Acyclovir-resistant HSV-1, HSV-2, or VZV is usually the result of a mutation or a deﬁciency of viral thymidine kinase (TK), the enzyme necessary to phosphorylate acyclovir. Because famciclovir, penciclovir, and valacyclovir also must be activated by TK, acyclovir resistance usually translates into resistance to all members of this class of nucleoside analogs. Foscarnet is FDA-approved for therapy of acyclovir-resistant HSV and is frequently used for acyclovir-resistant VZV infec- tions. Although not FDA-approved for this indication, cido- fovir is also recommended by the CDC for acyclovir-resistant HSV and VZV infections.
Over 100 types of HPV have been described. These infec- tions cause either benign or malignant lesions of the skin or mucous membranes. Benign lesions can be treated with cytodestructive measures or with surgery, but often recur due to latent or subclinical HPV in clinically normal-appearing tis- sues. Oncogenic HPV can result in neoplasia such as squa- mous cell carcinoma, especially in the cervix and other anogenital tissues. Cervical cancer is the second most common cause of cancer death of women worldwide. Regular Pap smears have reduced cervical cancer in most industrialized countries by the detection of abnormal cytology and subse- quent cytodestructive/surgical intervention. The sensitivity and speciﬁcity of Pap smears have increased in recent years due to the concomitant use of HPV typing. Therapy of benign and dysplastic lesions due to HPV has improved during the past decade due to the use of immune response modiﬁers (IRMs), such as imiquimod. Our understanding of the mecha- nism of action of imiquimod is partly based on the activities of IFN-a, the ﬁrst antiviral agent approved for therapy of HPV infections. Interferon-alpha has antiviral action, modulates the immune system, is antiproliferative, causes phenotypic reversion, downregulates oncogenes, and upregulates antion- cogenes. Exogenous interferon was effective but had many negative features, such as the necessity of administration via injection, as well as systemic side effects. Imiquimod stimu- lates the production of many TH1 cytokines in addition to IFN-a. Thus it has potential to be more effective than exoge- nous IFN. In addition, imiquimod is applied topically and has no systemic side effects. Use of IRMs as monotherapy, or in combination with traditional treatment, has led to marked clearances and has signiﬁcantly reduced the recurrence rate of these lesions. The clinical effect of IRMs originates from cytokine-induced activation of the immune system. This is the initial event in an immunological cascade resulting in the stimulation of the innate immune response and the cell- medicated pathway of acquired immunity. This immune mod- iﬁcation mediates the indirect antiviral, antiproliferative, and antitumor activity of imiquimod in vivo.
Whereas VLP vaccines against oncogenic HPV will prob- ably be available before the end of this decade (4), much remains to be learned about how HPV causes cancer. The oncogenic HPV is considered necessary but not sufﬁcient to result in a carcinoma. The role of cofactors such as helper viruses, immunity, cigarette smoking, diet, and genetics are under active investigation. A better understanding of these factors should lead to better prevention and management of HPV infections (9).
Respiratory syncytial virus (RSV) is a common childhood infection, but no vaccine is yet available. Ribavirin, however, is an approved therapy and is administered to the affected patient via an aerosol. In addition, a monoclonal antibody, palivizumab, is widely used to prevent RSV infections in high- risk infants.
Approximately 46 million HIV-seropositive persons are estimated by the WHO to be living in the world at the begin- ning of 2004. Another 16,000 people acquire the virus every day, and millions of orphans have lost one or both parents to the virus. Over one-third of the adult populations of some sub- Saharan countries are infected and unable to work, resulting in collapsed economies. Therefore, the need for a safe and effective vaccine to prevent HIV infection is paramount. The results of the ﬁrst phase-III vaccine trial to prevent HIV, how- ever, failed to show efﬁcacy. The reasons for the failure of this recombinant gp120 vaccine are not completely understood, but possible explanations include its inability to induce cellu- lar immunity to the virus, although it did induce antibodies to gp120. General problems with developing an effective vaccine against HIV are the ability for the virus to mutate rapidly and the existence of many clades of HIV throughout the world. A number of more antigenic vaccines are being developed that involve recombinant HIV proteins being associated with attenuated carrier viruses such as adenovirus, vaccinia, or canarypox.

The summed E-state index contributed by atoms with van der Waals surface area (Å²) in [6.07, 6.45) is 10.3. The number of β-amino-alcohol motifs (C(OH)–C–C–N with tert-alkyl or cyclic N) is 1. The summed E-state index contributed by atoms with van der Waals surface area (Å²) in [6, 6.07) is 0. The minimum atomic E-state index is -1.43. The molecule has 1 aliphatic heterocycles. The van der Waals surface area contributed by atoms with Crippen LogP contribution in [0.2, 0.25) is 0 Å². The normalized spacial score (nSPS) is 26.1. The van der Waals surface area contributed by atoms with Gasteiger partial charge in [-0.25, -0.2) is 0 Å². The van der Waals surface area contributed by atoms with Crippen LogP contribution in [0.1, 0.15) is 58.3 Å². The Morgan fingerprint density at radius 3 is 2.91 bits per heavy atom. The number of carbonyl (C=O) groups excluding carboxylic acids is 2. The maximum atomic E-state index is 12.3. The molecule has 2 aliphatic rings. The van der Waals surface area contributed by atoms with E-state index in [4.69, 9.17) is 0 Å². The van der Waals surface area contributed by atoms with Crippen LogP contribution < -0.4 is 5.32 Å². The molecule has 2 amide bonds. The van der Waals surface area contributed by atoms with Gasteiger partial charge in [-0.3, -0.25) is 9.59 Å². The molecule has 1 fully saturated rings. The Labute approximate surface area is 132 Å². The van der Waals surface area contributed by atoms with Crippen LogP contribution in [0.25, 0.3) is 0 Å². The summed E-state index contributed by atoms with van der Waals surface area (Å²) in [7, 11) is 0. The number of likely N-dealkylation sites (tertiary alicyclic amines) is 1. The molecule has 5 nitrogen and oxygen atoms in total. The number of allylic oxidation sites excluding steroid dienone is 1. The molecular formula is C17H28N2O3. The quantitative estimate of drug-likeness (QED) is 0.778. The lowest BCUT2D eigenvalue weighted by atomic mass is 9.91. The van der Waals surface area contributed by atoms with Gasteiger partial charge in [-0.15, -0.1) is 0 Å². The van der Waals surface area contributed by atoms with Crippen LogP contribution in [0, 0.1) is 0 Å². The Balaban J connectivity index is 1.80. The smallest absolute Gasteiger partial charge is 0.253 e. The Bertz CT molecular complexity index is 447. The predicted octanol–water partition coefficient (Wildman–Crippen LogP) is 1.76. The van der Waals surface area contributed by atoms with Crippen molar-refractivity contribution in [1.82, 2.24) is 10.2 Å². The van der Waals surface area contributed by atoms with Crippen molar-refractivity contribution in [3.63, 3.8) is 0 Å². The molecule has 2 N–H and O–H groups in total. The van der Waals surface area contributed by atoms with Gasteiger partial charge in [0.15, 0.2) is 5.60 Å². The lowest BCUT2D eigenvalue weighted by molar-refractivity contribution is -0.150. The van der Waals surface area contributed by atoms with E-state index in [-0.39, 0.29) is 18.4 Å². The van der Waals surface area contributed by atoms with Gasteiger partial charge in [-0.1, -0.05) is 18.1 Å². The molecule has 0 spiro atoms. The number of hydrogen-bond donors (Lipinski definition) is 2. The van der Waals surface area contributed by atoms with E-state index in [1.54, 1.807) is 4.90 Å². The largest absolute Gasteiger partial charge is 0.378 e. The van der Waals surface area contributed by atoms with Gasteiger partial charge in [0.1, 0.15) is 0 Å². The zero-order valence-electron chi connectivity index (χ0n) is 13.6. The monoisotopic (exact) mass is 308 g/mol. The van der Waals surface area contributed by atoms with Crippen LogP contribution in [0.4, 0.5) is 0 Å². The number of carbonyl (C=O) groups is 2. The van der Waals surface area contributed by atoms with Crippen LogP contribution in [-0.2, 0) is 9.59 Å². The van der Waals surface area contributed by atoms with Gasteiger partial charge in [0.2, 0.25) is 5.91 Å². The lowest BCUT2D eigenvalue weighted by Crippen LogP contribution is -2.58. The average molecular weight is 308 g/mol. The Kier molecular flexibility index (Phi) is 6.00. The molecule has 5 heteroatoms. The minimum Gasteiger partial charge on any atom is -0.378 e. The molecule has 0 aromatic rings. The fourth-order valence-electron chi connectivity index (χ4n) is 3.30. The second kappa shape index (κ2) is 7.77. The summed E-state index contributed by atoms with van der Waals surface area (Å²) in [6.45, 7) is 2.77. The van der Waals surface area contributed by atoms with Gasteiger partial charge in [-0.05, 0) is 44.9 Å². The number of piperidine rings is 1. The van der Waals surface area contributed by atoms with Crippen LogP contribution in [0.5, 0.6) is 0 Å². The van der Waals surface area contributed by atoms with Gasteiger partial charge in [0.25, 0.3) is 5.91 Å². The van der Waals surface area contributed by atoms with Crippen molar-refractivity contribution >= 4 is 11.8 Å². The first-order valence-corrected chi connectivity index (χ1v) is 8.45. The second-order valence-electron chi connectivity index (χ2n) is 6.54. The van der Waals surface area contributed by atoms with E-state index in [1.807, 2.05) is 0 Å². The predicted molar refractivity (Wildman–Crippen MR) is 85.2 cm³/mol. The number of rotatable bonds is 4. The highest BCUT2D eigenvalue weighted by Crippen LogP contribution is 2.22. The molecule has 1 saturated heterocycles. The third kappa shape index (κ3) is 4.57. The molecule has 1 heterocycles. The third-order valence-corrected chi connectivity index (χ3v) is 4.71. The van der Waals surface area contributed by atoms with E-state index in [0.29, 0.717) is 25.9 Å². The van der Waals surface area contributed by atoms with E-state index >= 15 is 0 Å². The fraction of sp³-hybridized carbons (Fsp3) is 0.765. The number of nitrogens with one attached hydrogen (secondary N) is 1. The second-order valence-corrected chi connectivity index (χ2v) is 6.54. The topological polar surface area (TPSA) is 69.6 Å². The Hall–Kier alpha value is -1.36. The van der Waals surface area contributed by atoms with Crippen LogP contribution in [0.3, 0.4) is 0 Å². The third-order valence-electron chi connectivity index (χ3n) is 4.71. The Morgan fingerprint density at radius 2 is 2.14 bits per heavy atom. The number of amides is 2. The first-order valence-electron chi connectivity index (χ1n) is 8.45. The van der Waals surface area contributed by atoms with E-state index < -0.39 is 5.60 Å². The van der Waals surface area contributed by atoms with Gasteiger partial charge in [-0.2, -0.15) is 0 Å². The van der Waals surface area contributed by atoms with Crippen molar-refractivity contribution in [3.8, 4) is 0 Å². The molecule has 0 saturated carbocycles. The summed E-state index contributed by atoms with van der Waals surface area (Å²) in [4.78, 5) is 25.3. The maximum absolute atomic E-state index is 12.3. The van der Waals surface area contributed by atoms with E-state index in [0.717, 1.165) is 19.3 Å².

Antiretroviral agents are now available to block replica- tion of HIV at three different steps: 1) fusion of the virus and target cell; 2) reverse transcription; and 3) assembly of viral proteins. There are three types of reverse transcriptase inhibi- tors: 1) nucleoside inhibitors (e.g., zidovudine, lamivudine, zal- citabine, didanosine, stavudine, abacavir, and emtricitabine);
2) nucleotide inhibitors (e.g., tenofovir); and 3) nonnucleo- side inhibitors (e.g., nevirapine, efavirenz, and delavirdine). Protease inhibitors interfere with viral assembly and include saquinavir, ritonavir, indinavir, lopinavir, nelﬁnavir, ampre- navir, fosamprenavir, and atazanavir. The newest class of medication to be approved is the fusions inhibitors (e.g., enfu- virtide). When used in certain combinations, these agents compose highly active antiretroviral therapy (HAART). Although HAART has resulted in marked reductions in mor- bidity and mortality in those industrialized areas of the world where patients or third-party payers can afford the cost of approximately $20,000 per year to treat one patient, most HIV- seropositive persons live in Third World countries. Therefore, approximately 99% of the world’s AIDS patients cannot afford HAART. Although some of these persons have received medica- tion through donations from pharmaceutical companies, WHO activities, and inexpensive generic substitutes, distribution remains a problem. Most of the antiretroviral drugs have toxi- cities (e.g., gastrointestinal, hepatic, neurologic, pancreatic, etc.) in some individuals, while other persons have developed mutant HIV stains that do not respond to these agents. Phar- macogenetic laboratory tests, such as with single-nucleotide polymorphisms (SNPs), now allow many of these mutations to be detected before the patient initiates therapy, thus allowing alternative treatments (10).